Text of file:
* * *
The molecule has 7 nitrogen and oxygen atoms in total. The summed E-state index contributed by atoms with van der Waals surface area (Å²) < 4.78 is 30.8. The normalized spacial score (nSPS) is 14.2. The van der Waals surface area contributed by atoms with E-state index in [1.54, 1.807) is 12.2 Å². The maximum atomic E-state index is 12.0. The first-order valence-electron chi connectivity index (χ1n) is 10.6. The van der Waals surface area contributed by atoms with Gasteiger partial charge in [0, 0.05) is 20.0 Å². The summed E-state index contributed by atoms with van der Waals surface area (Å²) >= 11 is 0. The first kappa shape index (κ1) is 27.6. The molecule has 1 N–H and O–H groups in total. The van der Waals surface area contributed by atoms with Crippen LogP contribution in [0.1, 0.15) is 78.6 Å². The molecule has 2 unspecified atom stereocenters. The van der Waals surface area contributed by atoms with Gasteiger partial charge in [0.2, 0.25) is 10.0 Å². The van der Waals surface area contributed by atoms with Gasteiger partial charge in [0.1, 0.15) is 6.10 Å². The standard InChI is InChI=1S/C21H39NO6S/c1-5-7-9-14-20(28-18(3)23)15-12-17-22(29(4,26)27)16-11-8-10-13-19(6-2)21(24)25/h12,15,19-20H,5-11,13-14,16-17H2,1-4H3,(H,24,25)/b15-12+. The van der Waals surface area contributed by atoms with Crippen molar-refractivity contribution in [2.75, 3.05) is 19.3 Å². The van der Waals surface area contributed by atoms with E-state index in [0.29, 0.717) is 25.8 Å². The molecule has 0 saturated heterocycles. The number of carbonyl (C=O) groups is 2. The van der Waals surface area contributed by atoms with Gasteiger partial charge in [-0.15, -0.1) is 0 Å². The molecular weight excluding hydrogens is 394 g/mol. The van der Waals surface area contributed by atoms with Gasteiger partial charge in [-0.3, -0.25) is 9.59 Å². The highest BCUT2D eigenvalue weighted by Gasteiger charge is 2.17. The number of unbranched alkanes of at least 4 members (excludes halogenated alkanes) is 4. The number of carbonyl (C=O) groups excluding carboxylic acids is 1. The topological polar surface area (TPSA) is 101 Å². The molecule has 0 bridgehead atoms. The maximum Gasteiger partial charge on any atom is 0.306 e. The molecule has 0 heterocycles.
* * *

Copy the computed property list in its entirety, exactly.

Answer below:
The molecule has 7 nitrogen and oxygen atoms in total. The summed E-state index contributed by atoms with van der Waals surface area (Å²) < 4.78 is 30.8. The normalized spacial score (nSPS) is 14.2. The van der Waals surface area contributed by atoms with E-state index in [1.54, 1.807) is 12.2 Å². The maximum atomic E-state index is 12.0. The first-order valence-electron chi connectivity index (χ1n) is 10.6. The van der Waals surface area contributed by atoms with Gasteiger partial charge in [0, 0.05) is 20.0 Å². The summed E-state index contributed by atoms with van der Waals surface area (Å²) >= 11 is 0. The first kappa shape index (κ1) is 27.6. The molecule has 1 N–H and O–H groups in total. The van der Waals surface area contributed by atoms with Crippen LogP contribution in [0.1, 0.15) is 78.6 Å². The molecule has 2 unspecified atom stereocenters. The van der Waals surface area contributed by atoms with Gasteiger partial charge in [0.2, 0.25) is 10.0 Å². The van der Waals surface area contributed by atoms with Gasteiger partial charge in [0.1, 0.15) is 6.10 Å². The standard InChI is InChI=1S/C21H39NO6S/c1-5-7-9-14-20(28-18(3)23)15-12-17-22(29(4,26)27)16-11-8-10-13-19(6-2)21(24)25/h12,15,19-20H,5-11,13-14,16-17H2,1-4H3,(H,24,25)/b15-12+. The van der Waals surface area contributed by atoms with Crippen molar-refractivity contribution in [2.75, 3.05) is 19.3 Å². The van der Waals surface area contributed by atoms with E-state index in [0.29, 0.717) is 25.8 Å². The molecule has 0 saturated heterocycles. The number of carbonyl (C=O) groups is 2. The van der Waals surface area contributed by atoms with Gasteiger partial charge in [-0.15, -0.1) is 0 Å². The molecular weight excluding hydrogens is 394 g/mol. The van der Waals surface area contributed by atoms with Gasteiger partial charge in [-0.3, -0.25) is 9.59 Å². The highest BCUT2D eigenvalue weighted by Gasteiger charge is 2.17. The number of unbranched alkanes of at least 4 members (excludes halogenated alkanes) is 4. The number of carbonyl (C=O) groups excluding carboxylic acids is 1. The topological polar surface area (TPSA) is 101 Å². The molecule has 0 bridgehead atoms. The maximum Gasteiger partial charge on any atom is 0.306 e. The molecule has 0 heterocycles.